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Wuhan facing ‘wartime conditions’ as global coronavirus deaths reach 724 | World news

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Increasingly desperate officials in the quarantined epicentre of the coronavirus outbreak have tightened controls on an already frightened population, likening the growing crisis to “wartime conditions”.

Authorities in Wuhan city have started going door to door checking temperatures, and rounding up suspected coronavirus patients for forcible quarantine in stadiums and exhibition centres that are serving as warehouses for the sick, the New York Times reported. The city and country face “wartime conditions”, the paper quoted vice-premier Sun Chunlan, who has been put in charge of the national campaign against the virus, as saying on a visit to Wuhan. She said: “There must be no deserters, or they will be nailed to the pillar of historical shame forever.”

Meanwhile another three people on a cruise liner off Japan have tested positive, bringing the total number of confirmed cases to 64. Foreign passengers on another ship, Holland America’s Westerdam, have also been barred, with suspected virus patients on board, according to authorities. The ship, with more than 2,000 people, was near Okinawa and seeking another port.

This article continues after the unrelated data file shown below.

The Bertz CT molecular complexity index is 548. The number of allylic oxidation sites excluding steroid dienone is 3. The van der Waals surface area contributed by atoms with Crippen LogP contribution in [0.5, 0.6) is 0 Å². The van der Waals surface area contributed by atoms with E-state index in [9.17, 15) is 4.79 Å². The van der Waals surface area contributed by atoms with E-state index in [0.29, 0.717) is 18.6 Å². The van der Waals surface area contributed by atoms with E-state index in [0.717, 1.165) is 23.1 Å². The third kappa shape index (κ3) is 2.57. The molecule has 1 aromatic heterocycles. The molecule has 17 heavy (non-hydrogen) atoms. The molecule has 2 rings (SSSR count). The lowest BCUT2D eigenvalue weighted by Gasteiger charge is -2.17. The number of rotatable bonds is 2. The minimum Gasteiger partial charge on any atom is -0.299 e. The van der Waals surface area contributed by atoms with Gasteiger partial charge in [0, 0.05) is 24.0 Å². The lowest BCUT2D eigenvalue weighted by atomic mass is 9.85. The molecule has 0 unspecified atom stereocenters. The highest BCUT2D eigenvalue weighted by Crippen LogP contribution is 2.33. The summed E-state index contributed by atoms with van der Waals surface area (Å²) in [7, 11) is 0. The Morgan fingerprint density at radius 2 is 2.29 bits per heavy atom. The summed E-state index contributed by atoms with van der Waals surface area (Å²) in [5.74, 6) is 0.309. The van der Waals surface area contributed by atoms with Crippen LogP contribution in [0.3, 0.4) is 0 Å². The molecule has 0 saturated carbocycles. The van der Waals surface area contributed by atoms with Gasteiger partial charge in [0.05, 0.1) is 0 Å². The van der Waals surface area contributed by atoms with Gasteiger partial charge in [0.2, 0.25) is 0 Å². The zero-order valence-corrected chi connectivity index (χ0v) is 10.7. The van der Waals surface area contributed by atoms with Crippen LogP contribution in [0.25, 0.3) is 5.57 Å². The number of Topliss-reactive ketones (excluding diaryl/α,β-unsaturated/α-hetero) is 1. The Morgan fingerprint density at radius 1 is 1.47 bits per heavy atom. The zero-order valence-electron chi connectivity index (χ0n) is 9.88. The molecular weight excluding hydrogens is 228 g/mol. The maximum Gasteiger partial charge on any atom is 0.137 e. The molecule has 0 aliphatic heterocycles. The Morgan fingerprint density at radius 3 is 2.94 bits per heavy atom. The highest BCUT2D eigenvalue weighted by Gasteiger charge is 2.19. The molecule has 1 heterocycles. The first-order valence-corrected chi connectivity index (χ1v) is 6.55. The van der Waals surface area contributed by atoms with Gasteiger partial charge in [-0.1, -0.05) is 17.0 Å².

More than 34,500 people have been infected around the world, the vast majority inside China and two-thirds of them in Wuhan and surrounding Hubei province. There have been 724 deaths, all but two of them in mainland China.

Chinese scientists claimed they may have found the animal source of the outbreak, based on genetic analysis, though their results have yet to be published. The coronavirus is thought to have originated in bats but passed through an intermediate host before infecting humans. The researchers have identified a coronavirus in pangolins that is 99% similar to the one causing the current outbreak.

A pangolin



Researchers have identified a coronavirus in pangolins. Photograph: Roslan Rahman/AFP via Getty Images

The only scaly mammal, the long-snouted, ant-eating pangolin is endangered but often hunted for meat or use in Chinese medicine.

The World Health Organization on Friday hailed a fall in the number of new infections for a second consecutive day, which could signal some progress in containing the outbreak.

But across mainland China there were 3,399 new confirmed infections in the last twenty four hours. And Sun’s dramatic visit to Wuhan, stepping up efforts on the ground there, and promises of more help from Beijing suggest that party officials in China fear the epidemic is still not under control.

Containment efforts across Hubei province should be stepped up, with efforts to increase the number of hospital beds and medical staff, top communist party officials agreed at a meeting chaired by the premier, Li Keqiang.